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Will I need planning permission for a loft conversion?

Wednesday, 15th August 2018

Converting a loft or attic into a new living space is the definition of a transformational home improvement – but will you need planning permission to do it in your home?

Rear view of mature couple looking at house. Man and woman are holding hands while standing on grassy field. They are wearing casuals.

Despite common misconceptions, having windows installed in a loft space isn’t always as simple as you might think. It’s often not just about the way the new space is going to be used or the way it will look. However when complete, a loft conversion can add an amazing new dimension to your home.

If you’re considering having windows installed in your attic, there are certain situations where planning permission may be required.

Here at MyGlazing.com we offer the best advice to help you with your home improvements and to ensure you avoid any problems down the line when planning your loft conversion.

  • In general, planning permission is not required if you own your house and as long as it is the whole building

Restored Victorian red brick houses with coloured doors on a local road in London, UK

If your home is within a block of flats or maisonettes then you will need planning permission.

  • If you plan to extend or alter the roof space then planning permission is required and also if the new space exceeds the specified limits and conditions:
    • A volume allowance of 40 cubic metres additional roof space for terraced houses
    • A volume allowance of 50 cubic metres additional roof space for detached and semi-detached houses
    • No extension beyond the plane of the existing roof slope of the principal elevation that fronts the highway
    • No extension to be higher than the highest part of the roof
    • No verandas, balconies or raised platforms
    • Side-facing windows to be obscure-glazed; any opening to be 1.7m above the floor
    • Materials and design to be similar in appearance to the existing house
    • Roof extensions not to be permitted development in designated areas
    • Roof extensions, apart from hip to gable ones, to be set back, as far as practicable, at least 20cm from the original eaves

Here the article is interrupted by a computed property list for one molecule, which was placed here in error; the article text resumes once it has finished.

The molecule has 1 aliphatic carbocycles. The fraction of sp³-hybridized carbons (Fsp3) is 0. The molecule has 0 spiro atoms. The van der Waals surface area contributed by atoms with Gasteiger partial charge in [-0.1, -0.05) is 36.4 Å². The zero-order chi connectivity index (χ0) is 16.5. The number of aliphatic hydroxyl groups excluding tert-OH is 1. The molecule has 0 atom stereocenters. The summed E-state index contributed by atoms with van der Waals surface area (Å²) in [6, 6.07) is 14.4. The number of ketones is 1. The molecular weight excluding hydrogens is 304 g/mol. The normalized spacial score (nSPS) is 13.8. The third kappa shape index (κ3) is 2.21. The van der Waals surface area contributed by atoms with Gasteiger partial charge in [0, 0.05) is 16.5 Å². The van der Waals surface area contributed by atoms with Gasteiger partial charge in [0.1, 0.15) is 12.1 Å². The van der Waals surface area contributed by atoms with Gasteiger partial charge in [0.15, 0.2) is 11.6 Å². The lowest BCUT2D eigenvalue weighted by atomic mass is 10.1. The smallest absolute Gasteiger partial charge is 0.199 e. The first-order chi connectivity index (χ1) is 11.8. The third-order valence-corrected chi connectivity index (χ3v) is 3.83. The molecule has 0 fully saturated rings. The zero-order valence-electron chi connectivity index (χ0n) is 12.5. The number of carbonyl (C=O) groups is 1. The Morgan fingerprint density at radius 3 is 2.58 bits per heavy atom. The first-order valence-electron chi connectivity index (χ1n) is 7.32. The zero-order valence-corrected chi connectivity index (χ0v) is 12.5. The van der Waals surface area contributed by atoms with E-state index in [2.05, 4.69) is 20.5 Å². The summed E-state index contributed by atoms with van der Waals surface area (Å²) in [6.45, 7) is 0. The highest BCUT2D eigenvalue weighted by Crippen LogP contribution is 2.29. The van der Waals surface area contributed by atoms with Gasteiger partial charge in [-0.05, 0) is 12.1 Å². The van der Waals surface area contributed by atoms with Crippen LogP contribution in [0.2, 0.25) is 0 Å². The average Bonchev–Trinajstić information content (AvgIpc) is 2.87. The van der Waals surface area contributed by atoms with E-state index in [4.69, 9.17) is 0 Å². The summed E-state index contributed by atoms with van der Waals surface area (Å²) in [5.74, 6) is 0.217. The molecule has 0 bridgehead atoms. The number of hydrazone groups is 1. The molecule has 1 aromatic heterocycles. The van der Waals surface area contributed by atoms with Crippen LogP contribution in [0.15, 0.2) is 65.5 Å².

• The roof enlargement cannot overhang the outer face of the wall of the original house

If you own your house (the whole building) but don’t own the freehold you will have to ask for the leaseholder’s permission to convert your loft.

  • If the planned loft conversion is a flat or part of a block of flats then you will require planning permission
  • Once you the leaseholder has granted permission and with planning permission almost certainly required, planners may put a planning condition on the development that may include specifications for windows and doors, so be aware of this addition
  • Many residences in the UK are conservation areas and/or are a listed buildings, if your property is listed or in a conservation area, you will have to contact your local authority for permission as it may be subject to an Article 4 Direction or other development restrictions
  • If your loft conversion is going to be created to change a building’s use it will likely need planning permission

an interior view of a house attic under construction

If your loft conversion is going to be created to change a building’s use it will likely need planning permission.

Once you get the green light on planning and from the leaseholder, then you really can start to look at how your loft can be converted into an outstanding living space with modern roof lights/windows letting all that natural daylight into your home.

Further reading:

Rear view of a woman relaxing sitting on a couch with the hands on the head and looking outdoors through the window of the livingroom at home

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